What do you really know about the Federal Reserve? Sure, you have heard of it and if you are like most people, you probably have a basic understanding of how it works. You might know that the Fed has something to do with interest rates and that it is an independent body, but you might have some ideas about the Fed that are not accurate.
First, the Federal Reserve is a central bank. The function of the Fed and central banks all over the world is to regulate the country's money supply. In addition to placing money into and removing it from circulation, central banks keep a watchful eye on the value of money by taking steps to control inflation.
The Federal Reserve (or Fed) is the central bank of the United States. In 1977, Congress amended The Federal Reserve Act, creating what is now known as its dual mandate. The Fed is charged with creating an environment for maximum employment and stable prices.
How well it has met this mandate since the most recent recession is a subject of discussion among armchair politicians and economists everywhere, but one thing is clear: there are many fallacies about the Fed. The following misconceptions are among the most popular.
1. The Fed Is Not Audited
According to Eric Rosengren, President and CEO of the Federal Reserve Bank of Boston, all 12 Federal Reserve Banks employ internal auditors along with an outside auditing firm, Deloitte & Touche. The Federal Reserve's Inspector General, as mandated by Congress, also audits the Fed.
2. The Fed Operates in Secret
In the same speech, Rosengren addressed this issue. He acknowledged that when he joined the Fed 25 years ago, transparency was not a priority. He went on to say that when the economy was essentially melting down in 2008 and 2009, diverting the crisis was the priority. Communicating with the public was secondary.
However, he later cites the addition of published federal funds rate targets, minutes of committee meetings, and the latest announcements of interest rate targets and how long the Fed sees those targets remaining in place.
These changes, along with now-regular press conferences with the Chairman of the Federal Reserve, have put it on the path of increasing transparency.
3. The Fed Is Immune to Politics
The Fed, by mandate, is independent from other areas of government, but government pressure is very real. Former President George W. Bush appointed current Fed Chairman Ben Bernanke. President Barack Obama later reconfirmed Bernanke's appointment. Bernanke regularly testifies before Congress, where he often faces pressure from lawmakers to take steps to lower unemployment and stimulate the economy.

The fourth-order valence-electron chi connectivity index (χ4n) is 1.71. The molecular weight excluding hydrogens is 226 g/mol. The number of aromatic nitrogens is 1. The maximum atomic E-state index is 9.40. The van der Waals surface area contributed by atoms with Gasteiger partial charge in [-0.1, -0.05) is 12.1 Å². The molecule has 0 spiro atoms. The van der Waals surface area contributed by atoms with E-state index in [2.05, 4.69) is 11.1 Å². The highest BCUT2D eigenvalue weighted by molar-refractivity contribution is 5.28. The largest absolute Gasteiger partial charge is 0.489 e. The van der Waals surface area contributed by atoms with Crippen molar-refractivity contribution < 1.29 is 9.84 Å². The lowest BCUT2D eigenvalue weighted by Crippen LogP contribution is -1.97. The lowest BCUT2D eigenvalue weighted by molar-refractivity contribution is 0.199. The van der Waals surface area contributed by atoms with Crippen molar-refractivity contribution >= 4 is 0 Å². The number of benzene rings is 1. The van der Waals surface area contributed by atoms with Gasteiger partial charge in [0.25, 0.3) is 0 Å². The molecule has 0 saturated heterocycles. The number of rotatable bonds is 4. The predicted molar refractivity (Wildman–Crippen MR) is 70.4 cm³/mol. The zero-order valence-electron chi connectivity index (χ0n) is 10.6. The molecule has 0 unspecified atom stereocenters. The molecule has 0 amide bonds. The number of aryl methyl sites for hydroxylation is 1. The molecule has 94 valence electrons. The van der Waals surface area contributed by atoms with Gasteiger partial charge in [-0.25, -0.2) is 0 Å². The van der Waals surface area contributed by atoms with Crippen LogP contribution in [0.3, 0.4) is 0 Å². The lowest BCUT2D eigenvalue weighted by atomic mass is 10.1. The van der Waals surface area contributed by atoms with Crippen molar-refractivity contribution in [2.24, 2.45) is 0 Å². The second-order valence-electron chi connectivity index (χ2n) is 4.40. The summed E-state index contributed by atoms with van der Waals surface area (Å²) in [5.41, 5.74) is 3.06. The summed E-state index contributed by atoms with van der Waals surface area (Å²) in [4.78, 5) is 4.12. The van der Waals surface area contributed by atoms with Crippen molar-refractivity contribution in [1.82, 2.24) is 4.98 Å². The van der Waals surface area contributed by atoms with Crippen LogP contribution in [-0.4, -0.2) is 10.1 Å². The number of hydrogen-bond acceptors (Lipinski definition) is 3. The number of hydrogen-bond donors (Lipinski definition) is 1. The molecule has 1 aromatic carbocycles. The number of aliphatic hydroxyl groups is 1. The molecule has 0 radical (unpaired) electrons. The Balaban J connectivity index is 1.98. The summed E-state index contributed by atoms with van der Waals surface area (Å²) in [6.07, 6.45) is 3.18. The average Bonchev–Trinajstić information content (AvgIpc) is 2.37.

4. The Fed Sets Interest Rates
On Oct. 24, the Fed announced that it would keep interest rates unchanged at near 0%. Reading the many articles in the financial media would seem to indicate that the Fed unilaterally sets interest rates and the banks follow, but that is not true, according to the Federal Reserve.
There are two types of interest rates to consider. The federal funds rate is the rate at which banks borrow money and the prime rate is the rate at which banks lend the money they borrowed. Just as a retail store is free to sell most merchandise at any price it chooses to achieve the profit margin it needs, a bank can do the same thing.
The prime rate reported by the Fed is the average interest rate reported by the 25 largest banks. Many of those banks choose to set their rates based on the federal funds rate. Although the Fed does not directly set interest rates, its actions have an effect on them.
5. The Fed "Prints" Money
The treasury is the government agency that prints money. The Fed injects or removes money by printing or collecting physical currency. Today, electronic transfer injects money into the economy. Just as most consumers look at a computer screen or bank statement to view their money, so do banks that do business with the Fed.
6. More Money Equals More Inflation
Conventional wisdom holds that when more of something enters the market, the value falls and this creates inflation. This view may be oversimplified. Since banks do not "print" money, they buy financial products from a bank and deposit that money into the bank's account. The bank, based on how it views its own financial health, may choose to lend that money out or hold on to it. If the bank holds the money, then it does not enter circulation. If it is not in the economy, it cannot cause inflation.
7. Unwinding the Stimulus Measures Will Cause Negative Economic Effects
The argument is something like this: U.S. financial markets are at artificially high levels because the Fed has intervened and stimulated them through programs like Quantitative Easing, Operation Twist and the lowering of interest rates. When that entire stimulus is removed, the markets will plunge, taking any real economic growth with them. There will be no gradual unwinding because at some point, inflation will rise, forcing the Fed to take drastic measures.
According to Philly Fed President, Charles Plosser, it is not that the Fed does not have the tools to wind down the stimulus; he is worried that it may not act at the right time. He asks, "Will we have the fortitude to take the heat when it comes time to utilize [the tools]?"
The Bottom Line
Republican Presidential candidate, Ron Paul, in his book, End the Fed, argues that the Fed is a corrupt institution that does more harm to the economy than good. Others argue that the Fed, like central banks around the world, is essential to keeping a country's currency stable.
This controversy, much like all political debates, will live on. One thing is certain. The Fed is misunderstood by many, even some of those with financial professions.